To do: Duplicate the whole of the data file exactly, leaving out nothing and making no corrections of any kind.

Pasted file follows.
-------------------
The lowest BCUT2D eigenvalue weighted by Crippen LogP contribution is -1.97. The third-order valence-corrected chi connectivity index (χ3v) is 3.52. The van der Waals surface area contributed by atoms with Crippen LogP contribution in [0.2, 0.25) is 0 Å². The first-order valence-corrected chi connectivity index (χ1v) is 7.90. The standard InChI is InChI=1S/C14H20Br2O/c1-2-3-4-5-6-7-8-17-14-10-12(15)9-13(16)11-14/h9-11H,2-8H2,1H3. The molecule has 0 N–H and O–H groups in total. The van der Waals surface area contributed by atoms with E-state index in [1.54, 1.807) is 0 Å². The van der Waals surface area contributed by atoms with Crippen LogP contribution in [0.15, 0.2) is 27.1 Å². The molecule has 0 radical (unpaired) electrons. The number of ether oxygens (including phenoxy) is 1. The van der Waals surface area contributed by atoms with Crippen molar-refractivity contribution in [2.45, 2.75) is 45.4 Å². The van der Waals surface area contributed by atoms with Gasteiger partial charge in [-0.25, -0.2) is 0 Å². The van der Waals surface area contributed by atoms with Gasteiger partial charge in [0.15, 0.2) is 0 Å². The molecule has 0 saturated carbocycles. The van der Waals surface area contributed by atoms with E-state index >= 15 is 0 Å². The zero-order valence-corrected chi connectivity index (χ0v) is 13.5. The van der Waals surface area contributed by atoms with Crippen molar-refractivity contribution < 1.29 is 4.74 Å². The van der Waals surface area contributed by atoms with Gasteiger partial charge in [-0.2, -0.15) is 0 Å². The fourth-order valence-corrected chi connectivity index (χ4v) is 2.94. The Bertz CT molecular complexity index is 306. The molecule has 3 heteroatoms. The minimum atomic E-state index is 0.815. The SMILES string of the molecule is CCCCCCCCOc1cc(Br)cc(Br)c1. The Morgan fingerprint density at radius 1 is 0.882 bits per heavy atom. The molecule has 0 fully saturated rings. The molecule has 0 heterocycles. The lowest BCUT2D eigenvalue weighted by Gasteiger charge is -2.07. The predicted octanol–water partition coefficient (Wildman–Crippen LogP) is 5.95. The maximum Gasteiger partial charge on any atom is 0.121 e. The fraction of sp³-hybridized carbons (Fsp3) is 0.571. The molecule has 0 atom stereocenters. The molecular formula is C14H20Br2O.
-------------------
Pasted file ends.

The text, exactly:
The lowest BCUT2D eigenvalue weighted by Crippen LogP contribution is -1.97. The third-order valence-corrected chi connectivity index (χ3v) is 3.52. The van der Waals surface area contributed by atoms with Crippen LogP contribution in [0.2, 0.25) is 0 Å². The first-order valence-corrected chi connectivity index (χ1v) is 7.90. The standard InChI is InChI=1S/C14H20Br2O/c1-2-3-4-5-6-7-8-17-14-10-12(15)9-13(16)11-14/h9-11H,2-8H2,1H3. The molecule has 0 N–H and O–H groups in total. The van der Waals surface area contributed by atoms with E-state index in [1.54, 1.807) is 0 Å². The van der Waals surface area contributed by atoms with Crippen LogP contribution in [0.15, 0.2) is 27.1 Å². The molecule has 0 radical (unpaired) electrons. The number of ether oxygens (including phenoxy) is 1. The van der Waals surface area contributed by atoms with Crippen molar-refractivity contribution in [2.45, 2.75) is 45.4 Å². The van der Waals surface area contributed by atoms with Gasteiger partial charge in [-0.25, -0.2) is 0 Å². The van der Waals surface area contributed by atoms with Gasteiger partial charge in [0.15, 0.2) is 0 Å². The molecule has 0 saturated carbocycles. The van der Waals surface area contributed by atoms with E-state index >= 15 is 0 Å². The zero-order valence-corrected chi connectivity index (χ0v) is 13.5. The van der Waals surface area contributed by atoms with Crippen molar-refractivity contribution < 1.29 is 4.74 Å². The van der Waals surface area contributed by atoms with Gasteiger partial charge in [-0.2, -0.15) is 0 Å². The fourth-order valence-corrected chi connectivity index (χ4v) is 2.94. The Bertz CT molecular complexity index is 306. The molecule has 3 heteroatoms. The minimum atomic E-state index is 0.815. The SMILES string of the molecule is CCCCCCCCOc1cc(Br)cc(Br)c1. The Morgan fingerprint density at radius 1 is 0.882 bits per heavy atom. The molecule has 0 fully saturated rings. The molecule has 0 heterocycles. The lowest BCUT2D eigenvalue weighted by Gasteiger charge is -2.07. The predicted octanol–water partition coefficient (Wildman–Crippen LogP) is 5.95. The maximum Gasteiger partial charge on any atom is 0.121 e. The fraction of sp³-hybridized carbons (Fsp3) is 0.571. The molecule has 0 atom stereocenters. The molecular formula is C14H20Br2O.